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ANTIQUITY IN OUR BACK YARD

Ancient ruins are literally everywhere in Greece. Every where you walk you are treading on the ruins of an  older civilization, probably rom...

Sunday, 12 December 2010

winter arrived yesterday at 1pm

Yesterday morning I was in short sleeves hanging out the washing on another beautiful sunny day.  By midday I was in my long sleeved fleece bringing in the washing and closing windows because of heavy rain.  An hour later it was freezing.  This morning it is snowing in Athens.  Winter has arrived.  The snow fields in northern greece are open.  Maybe the snow fields around here will be open soon too.  Just an hour and a half from Poros, folks.

All shipping has come to a halt because of very high seas.  This time it is not strikes which has brought all transport to a halt.  Mind you, it could be over by Monday.  The weather had better be a helluva lot better by Tuesday.  We have a road trip into Athens scheduled.  There is one water taxi going to and fro between Poros and Galatas with two ferryboat-men to hold it and the car ferry is going every hour instead of half hour.

Last night we had a visit from Kyriakos and the two little people, Jamie and Natali.  Of course, Kostas lit the fire and he and Kyriakos were grilling chicken and pork chops.  What else to do in such cold weather.  They started off with raki and then went on to wine.  Must say Kyriakos did stop the alcohol and go on to coca-cola because he was driving back down the winding road in the dark with two small children.  He looks after the children in the evening when Elli is working and is great with them.  He feeds them, takes them out, bathes them, 'milks' them and they are asleep when Elli returns at 9.  I know certain other males have done more but for a greek male he is a shining example.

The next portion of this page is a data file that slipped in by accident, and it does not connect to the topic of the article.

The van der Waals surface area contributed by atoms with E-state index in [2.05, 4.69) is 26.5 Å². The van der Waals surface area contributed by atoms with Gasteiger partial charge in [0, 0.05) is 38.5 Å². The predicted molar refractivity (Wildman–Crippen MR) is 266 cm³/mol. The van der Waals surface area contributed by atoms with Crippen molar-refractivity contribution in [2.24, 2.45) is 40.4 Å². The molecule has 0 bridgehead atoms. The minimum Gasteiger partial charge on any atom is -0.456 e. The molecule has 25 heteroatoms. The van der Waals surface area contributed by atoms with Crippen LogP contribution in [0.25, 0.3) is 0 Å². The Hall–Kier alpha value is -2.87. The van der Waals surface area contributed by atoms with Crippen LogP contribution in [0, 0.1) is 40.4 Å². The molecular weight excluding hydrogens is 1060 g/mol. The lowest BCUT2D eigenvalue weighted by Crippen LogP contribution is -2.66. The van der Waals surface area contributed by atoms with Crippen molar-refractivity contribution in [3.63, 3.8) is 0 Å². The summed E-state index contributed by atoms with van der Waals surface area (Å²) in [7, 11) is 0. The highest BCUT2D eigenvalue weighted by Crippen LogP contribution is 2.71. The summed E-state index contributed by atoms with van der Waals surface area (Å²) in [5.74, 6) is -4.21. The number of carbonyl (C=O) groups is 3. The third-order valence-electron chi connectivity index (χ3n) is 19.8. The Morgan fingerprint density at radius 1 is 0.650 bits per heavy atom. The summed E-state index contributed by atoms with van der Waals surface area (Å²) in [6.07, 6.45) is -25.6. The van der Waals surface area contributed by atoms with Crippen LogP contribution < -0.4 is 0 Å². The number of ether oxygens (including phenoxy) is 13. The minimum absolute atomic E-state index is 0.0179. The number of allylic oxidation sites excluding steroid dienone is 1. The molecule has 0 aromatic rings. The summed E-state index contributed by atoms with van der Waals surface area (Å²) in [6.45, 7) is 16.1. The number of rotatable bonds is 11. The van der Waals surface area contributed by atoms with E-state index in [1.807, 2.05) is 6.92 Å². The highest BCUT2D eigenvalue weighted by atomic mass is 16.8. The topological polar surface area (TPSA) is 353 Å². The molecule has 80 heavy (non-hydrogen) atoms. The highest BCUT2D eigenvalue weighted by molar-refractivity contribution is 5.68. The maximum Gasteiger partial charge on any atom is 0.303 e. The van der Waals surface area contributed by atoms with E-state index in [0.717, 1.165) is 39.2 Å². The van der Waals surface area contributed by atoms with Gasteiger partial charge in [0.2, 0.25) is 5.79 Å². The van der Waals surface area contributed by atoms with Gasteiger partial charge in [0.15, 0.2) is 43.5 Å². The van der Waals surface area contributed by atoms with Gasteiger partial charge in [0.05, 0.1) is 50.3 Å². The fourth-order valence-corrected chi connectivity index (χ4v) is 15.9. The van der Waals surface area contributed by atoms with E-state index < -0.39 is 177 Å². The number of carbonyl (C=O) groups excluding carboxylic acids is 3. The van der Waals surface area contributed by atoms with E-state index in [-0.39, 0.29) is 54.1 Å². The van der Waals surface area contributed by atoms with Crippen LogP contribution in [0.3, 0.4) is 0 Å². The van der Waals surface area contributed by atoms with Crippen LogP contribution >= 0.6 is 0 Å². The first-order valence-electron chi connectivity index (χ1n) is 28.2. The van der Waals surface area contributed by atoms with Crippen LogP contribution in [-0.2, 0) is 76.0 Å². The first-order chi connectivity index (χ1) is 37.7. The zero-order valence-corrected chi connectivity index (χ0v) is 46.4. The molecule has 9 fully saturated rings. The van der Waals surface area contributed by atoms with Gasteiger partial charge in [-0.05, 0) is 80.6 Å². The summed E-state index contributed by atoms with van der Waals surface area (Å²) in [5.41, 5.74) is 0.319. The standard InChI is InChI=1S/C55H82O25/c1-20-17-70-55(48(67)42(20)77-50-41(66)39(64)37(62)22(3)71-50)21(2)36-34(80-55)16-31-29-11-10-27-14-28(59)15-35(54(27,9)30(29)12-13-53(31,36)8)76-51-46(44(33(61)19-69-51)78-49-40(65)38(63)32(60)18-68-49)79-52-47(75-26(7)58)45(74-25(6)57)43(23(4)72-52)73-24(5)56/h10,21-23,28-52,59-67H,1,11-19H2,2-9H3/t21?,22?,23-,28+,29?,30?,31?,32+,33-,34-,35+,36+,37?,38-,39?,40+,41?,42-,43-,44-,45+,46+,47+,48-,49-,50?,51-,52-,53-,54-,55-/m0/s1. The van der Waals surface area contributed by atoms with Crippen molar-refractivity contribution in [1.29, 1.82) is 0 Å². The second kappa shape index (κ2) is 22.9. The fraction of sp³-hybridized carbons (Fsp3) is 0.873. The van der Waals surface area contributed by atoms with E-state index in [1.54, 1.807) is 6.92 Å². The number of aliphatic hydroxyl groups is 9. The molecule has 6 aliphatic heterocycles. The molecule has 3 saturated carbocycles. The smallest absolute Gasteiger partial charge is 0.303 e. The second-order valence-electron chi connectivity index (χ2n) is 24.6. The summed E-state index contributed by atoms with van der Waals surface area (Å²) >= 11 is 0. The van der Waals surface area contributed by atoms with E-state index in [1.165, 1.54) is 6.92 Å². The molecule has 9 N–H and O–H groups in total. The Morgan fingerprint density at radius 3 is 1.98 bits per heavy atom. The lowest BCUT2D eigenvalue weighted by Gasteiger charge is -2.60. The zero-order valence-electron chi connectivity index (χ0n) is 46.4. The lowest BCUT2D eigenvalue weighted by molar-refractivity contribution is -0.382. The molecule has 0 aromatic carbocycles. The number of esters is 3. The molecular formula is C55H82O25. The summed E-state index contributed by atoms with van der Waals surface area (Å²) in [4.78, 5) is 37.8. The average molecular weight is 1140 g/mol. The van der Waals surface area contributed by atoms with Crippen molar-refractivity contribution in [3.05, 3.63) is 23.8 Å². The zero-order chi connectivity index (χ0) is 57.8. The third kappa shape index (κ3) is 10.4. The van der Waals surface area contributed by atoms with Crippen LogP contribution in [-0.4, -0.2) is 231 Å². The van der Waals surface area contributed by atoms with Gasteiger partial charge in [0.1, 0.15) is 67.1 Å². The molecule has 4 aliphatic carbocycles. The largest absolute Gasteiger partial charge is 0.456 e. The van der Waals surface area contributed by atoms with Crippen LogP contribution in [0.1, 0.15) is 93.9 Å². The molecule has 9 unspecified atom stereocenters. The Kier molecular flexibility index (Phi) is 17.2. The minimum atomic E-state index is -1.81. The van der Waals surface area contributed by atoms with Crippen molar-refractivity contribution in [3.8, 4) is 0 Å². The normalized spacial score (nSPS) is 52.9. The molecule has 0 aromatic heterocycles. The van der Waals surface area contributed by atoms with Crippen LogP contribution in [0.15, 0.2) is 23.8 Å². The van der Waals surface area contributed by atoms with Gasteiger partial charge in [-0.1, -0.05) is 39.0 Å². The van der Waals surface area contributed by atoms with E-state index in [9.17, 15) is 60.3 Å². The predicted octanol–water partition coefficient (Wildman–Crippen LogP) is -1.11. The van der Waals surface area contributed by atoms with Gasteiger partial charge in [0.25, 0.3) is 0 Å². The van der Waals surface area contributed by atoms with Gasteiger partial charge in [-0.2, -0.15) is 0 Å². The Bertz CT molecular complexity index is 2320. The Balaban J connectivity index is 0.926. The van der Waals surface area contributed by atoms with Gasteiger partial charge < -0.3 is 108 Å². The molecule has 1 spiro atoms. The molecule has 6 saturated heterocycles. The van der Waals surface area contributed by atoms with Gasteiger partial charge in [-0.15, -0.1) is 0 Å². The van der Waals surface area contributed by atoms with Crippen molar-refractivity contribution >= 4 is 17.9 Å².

Yiannis isn't too bad either in an emergency.  When Danae was ill not long ago he took the kids to school, cleaned the house, did the shopping and cooking and organised the homework. Not his usual activities.

Jamie, the little devil, is playing the Holy Child (not the Holy BABY) in the xmas pantomime at pre-school.  We are all still chuckling about that.  He is the youngest and probably the smallest in his class so the obvious candidate.  But can he keep still long enough?
nb - at the rehearsal yesterday apparently he was up and down like a bumblebee and as his finale he whacked the Virgin Mary.

He is a whizz with anything electronic - but what child isn't nowadays.  He brought a dvd with him in his little spiderman back pack and put it in our new player, which I still can't operate, and was watching Felix the Cat before I could get up out of my chair to help him. 

Felix the cat, the wonderful wonderful cat
whenever he gets into a fix
he reaches into his bag of tricks.

Puke the cat
the terrible, terrible cat
whenever we can't take no more
She gets the boot, and out the door

Wasn't Felix around when I was his age?  He loves Felix and the mad professor. Today is his birthday.  He is 4 years old.  The clans will gather and lots shall be eaten and drunk as usual. 
NB - he had a pirate party.  We all wore pirate hats and his cake had a pirate ship on it - cake made by Elli.  Roast pork, sausage pies, cheese pies, potato salad, fish sticks, egg sandwiches cut in the shape of dinosaurs, meatballs, popcorn - all unsalted.

How do you roll out pastry without a rolling pin?  With great difficulty.  You push the pastry out with your fingers and try and close the holes as they appear.  We had all the children here not long ago and George was wielding the rolling pin.  Someone told him to put it down before one of the others got it and clonked someone or something.  So where did he put it down?  Or did an 'older person' take it and hide it?  No-one knows.  Especially not me.  I have searched high and even higher- where else to search in a small house?  One day it will turn up - I'll let you know WHERE.
nb - ALL the kids are here again today for yet another bbq on our open fire.  This is not going to be a peaceful Sunday but Kostas is grinning from ear to ear and was hauling firewood at 10am and re-examining the menu in case we don't have enough to eat.  We always have money for food.

I made muffins and cinnamon rolls and bread yesterday - with a borrowed rolling pin.  What else does a woman do in weather like this- well, except sit down and read a book.